The smartphone market may be booming, but Apple and Samsung are the only manufacturers meaningfully profiting from the bonanza.
The two companies, which together accounted for half of global smartphone shipments, combined for a 100% share of industry profits in the first quarter, according to estimates from Canaccord Genuity. That’s down slightly from 101% share in the fourth quarter.
The number can be greater than 100 per cent because Canaccord calculates profit share as “value share,” which includes profits to offset other manufacturers’ losses (losses are counted as negative value share).
Nokia, RIM, Sony, LG and HTC were also profitable, but just barely. The analysis did not include high-growth Chinese manufacturers like Huawei, ZTE, and Lenovo.
The big story is that Samsung continues to take a larger share of industry profits. It accounted for a 43% value share of profits in the quarter, up from 26% a year ago. This is primarily a function of scale, as Samsung’s shipments volume has exploded.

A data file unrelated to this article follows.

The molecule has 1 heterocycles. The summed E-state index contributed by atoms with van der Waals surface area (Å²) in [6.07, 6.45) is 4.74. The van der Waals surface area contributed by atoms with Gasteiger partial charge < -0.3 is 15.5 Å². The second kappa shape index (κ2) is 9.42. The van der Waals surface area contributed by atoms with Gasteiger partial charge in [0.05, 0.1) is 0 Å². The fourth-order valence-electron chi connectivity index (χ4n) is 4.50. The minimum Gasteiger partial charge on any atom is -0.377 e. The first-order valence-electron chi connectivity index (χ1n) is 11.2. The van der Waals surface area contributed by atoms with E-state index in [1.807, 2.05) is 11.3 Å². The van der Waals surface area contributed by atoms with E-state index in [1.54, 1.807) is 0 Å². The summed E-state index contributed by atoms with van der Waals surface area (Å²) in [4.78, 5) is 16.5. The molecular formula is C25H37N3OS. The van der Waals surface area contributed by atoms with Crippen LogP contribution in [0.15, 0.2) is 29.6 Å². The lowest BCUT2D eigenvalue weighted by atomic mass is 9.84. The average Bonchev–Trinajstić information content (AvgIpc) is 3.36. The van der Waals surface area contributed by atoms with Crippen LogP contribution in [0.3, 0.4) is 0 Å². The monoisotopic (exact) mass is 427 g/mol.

It demonstrates that there are only two ways to reliably turn a profit in handset manufacturing: premium products or enormous scale. Samsung relies on scale, but Apple turns a bigger profit selling premium devices.
Samsung sold nearly twice as many smartphones as Apple in the first quarter, but only made three-quarters of the profit.
As Nokia faces pressure to move more aggressively into low-cost smartphones, it will need to reckon with the difficulties inherent in scaling such an initiative into profitability.
Here’s a look at more recent quarterly developments:
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